We just had a lesson about elementary mass-spring systems (SHO), and I thought about a horizontal situation with two springs with the test mass oscillating in between. If we are to manually stretch the mass a distance $\Delta x<\Delta_0$ , we obtain opposing restoring forces, which yields the familiar SHO equation. But do thesee conditions change when we stretch it beyond $\Delta_0$(a little beyond, it's still elastic with Hooke's law), in some intervals the restoring forces point in the same direction and in others don't. Does the system retain its "SHO-ness"?

System diagrams

  • $\begingroup$ Can you explain how you achieve opposing restoring forces? If the spring is in equilibrium at t=0 and and you pull it down the bottom spring pushes up and the top spring pulls up. If you pull it up then the top spring pushes down and the bottom spring pulls down. The forces seem to always point the same direction. $\endgroup$ Feb 23, 2014 at 23:02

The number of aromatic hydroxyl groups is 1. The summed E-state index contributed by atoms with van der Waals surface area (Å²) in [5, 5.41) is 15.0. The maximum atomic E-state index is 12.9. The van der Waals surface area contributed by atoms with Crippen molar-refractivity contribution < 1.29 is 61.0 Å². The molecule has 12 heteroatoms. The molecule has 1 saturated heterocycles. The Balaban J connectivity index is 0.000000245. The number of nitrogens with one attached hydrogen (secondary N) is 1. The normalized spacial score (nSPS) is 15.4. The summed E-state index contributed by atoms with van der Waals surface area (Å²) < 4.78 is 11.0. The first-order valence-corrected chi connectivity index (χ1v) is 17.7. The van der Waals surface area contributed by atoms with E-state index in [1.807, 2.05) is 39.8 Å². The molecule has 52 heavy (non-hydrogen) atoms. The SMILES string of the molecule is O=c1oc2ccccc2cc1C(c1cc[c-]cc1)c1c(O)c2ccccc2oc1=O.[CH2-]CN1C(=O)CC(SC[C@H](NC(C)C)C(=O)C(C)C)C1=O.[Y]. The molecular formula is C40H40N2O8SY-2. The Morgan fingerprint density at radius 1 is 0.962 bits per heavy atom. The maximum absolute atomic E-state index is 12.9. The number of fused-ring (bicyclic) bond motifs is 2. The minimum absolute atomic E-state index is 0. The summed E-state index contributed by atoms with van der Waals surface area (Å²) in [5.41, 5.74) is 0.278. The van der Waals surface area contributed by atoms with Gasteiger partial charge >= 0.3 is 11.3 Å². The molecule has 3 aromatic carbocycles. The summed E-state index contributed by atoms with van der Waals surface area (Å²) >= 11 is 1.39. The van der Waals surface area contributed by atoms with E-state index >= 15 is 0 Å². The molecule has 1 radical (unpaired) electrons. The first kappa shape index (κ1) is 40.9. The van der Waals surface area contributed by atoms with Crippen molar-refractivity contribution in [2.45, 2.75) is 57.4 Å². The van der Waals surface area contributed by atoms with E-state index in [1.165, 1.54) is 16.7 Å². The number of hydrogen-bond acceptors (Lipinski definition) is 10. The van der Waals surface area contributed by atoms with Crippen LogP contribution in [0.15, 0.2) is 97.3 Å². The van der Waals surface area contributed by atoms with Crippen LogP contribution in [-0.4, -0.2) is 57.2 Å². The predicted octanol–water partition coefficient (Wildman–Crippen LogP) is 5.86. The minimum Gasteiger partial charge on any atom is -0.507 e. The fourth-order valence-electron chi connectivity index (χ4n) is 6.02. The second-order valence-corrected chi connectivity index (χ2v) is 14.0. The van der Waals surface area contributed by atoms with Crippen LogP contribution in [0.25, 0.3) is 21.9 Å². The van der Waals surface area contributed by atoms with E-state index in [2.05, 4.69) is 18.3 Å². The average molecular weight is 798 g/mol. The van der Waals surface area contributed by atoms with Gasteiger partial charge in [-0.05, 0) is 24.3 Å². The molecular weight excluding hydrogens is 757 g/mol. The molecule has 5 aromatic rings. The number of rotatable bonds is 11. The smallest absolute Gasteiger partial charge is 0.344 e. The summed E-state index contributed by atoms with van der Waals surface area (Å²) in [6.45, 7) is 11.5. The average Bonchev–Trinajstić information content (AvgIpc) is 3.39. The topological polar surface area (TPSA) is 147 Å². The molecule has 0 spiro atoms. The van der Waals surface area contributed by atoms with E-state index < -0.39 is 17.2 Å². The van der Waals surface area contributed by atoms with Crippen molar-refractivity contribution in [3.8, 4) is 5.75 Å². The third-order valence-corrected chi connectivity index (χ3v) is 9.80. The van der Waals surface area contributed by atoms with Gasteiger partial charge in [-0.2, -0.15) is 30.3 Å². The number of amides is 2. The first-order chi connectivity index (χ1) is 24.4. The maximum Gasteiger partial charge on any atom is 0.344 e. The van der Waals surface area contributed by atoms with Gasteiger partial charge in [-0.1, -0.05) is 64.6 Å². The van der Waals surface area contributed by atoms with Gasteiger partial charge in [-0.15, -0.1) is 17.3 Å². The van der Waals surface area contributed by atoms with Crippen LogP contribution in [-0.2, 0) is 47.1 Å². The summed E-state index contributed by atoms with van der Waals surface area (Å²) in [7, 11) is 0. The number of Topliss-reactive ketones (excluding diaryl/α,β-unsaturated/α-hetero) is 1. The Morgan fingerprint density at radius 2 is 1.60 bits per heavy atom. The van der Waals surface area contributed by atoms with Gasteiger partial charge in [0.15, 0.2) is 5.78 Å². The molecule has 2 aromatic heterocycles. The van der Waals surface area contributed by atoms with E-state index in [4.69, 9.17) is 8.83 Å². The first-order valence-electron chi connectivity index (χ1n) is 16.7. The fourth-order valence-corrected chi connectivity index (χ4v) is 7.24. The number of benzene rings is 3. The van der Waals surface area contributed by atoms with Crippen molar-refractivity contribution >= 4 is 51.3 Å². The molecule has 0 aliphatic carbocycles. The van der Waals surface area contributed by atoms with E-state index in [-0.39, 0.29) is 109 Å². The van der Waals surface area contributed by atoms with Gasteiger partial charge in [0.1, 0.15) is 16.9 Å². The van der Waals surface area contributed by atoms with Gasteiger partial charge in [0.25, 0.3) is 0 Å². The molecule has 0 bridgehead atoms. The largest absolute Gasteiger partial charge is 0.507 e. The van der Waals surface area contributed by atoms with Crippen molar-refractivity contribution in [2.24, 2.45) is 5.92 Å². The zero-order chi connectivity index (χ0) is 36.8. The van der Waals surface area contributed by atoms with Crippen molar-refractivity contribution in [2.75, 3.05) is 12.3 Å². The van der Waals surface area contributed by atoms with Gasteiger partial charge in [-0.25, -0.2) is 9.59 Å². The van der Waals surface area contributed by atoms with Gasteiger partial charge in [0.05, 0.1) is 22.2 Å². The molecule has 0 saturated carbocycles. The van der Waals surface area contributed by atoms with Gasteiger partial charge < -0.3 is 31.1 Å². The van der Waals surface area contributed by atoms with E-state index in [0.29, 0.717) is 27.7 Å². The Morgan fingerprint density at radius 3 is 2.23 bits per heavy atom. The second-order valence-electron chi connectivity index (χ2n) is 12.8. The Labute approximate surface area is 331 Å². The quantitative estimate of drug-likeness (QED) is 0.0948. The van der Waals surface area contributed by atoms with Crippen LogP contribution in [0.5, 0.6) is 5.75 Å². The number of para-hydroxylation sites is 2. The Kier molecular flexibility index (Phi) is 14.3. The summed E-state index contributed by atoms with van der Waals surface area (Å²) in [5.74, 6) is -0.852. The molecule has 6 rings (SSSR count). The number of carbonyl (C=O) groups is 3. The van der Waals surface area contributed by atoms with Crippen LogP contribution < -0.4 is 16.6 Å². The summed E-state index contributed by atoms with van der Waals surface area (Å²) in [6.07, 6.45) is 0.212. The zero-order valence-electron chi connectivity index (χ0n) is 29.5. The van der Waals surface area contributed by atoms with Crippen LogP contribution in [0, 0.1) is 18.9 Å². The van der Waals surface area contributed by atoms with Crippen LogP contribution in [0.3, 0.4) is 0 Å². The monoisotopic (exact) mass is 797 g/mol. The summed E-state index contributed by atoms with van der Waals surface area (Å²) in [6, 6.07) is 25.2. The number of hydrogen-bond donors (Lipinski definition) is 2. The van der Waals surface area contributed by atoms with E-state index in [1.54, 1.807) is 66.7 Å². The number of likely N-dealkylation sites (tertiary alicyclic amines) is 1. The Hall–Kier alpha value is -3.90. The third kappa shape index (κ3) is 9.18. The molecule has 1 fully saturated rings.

• $\begingroup$ In the middle of the system for instance, the top spring's restoring force points up, while the bottom spring's force points down (where the object is inside the interval marked by the two springs' equilibrium points in general) $\endgroup$
    – N.E.
    Feb 24, 2014 at 14:12

1 Answer 1


The system does remain a simple harmonic oscillator. Consider an arbitrary upward displacement from equilibrium of $d$, where $d > 0$. The top spring will be compressed, so it will push downward on the block with force $F_{top} = - k d$. The bottom spring will be extended, so it will pull downward on the block with force $F_{bot} = - k d$. Overall, since $F_{top}$ and $F_{bot}$ are in the same direction, $F_{net} = -2kd$. A similar analysis yield an identical result for a downward displacement ($F_{net} = -2kd$, with $d < 0$).

Therefore, force is proportional to displacement, and the motion is simple harmonic.


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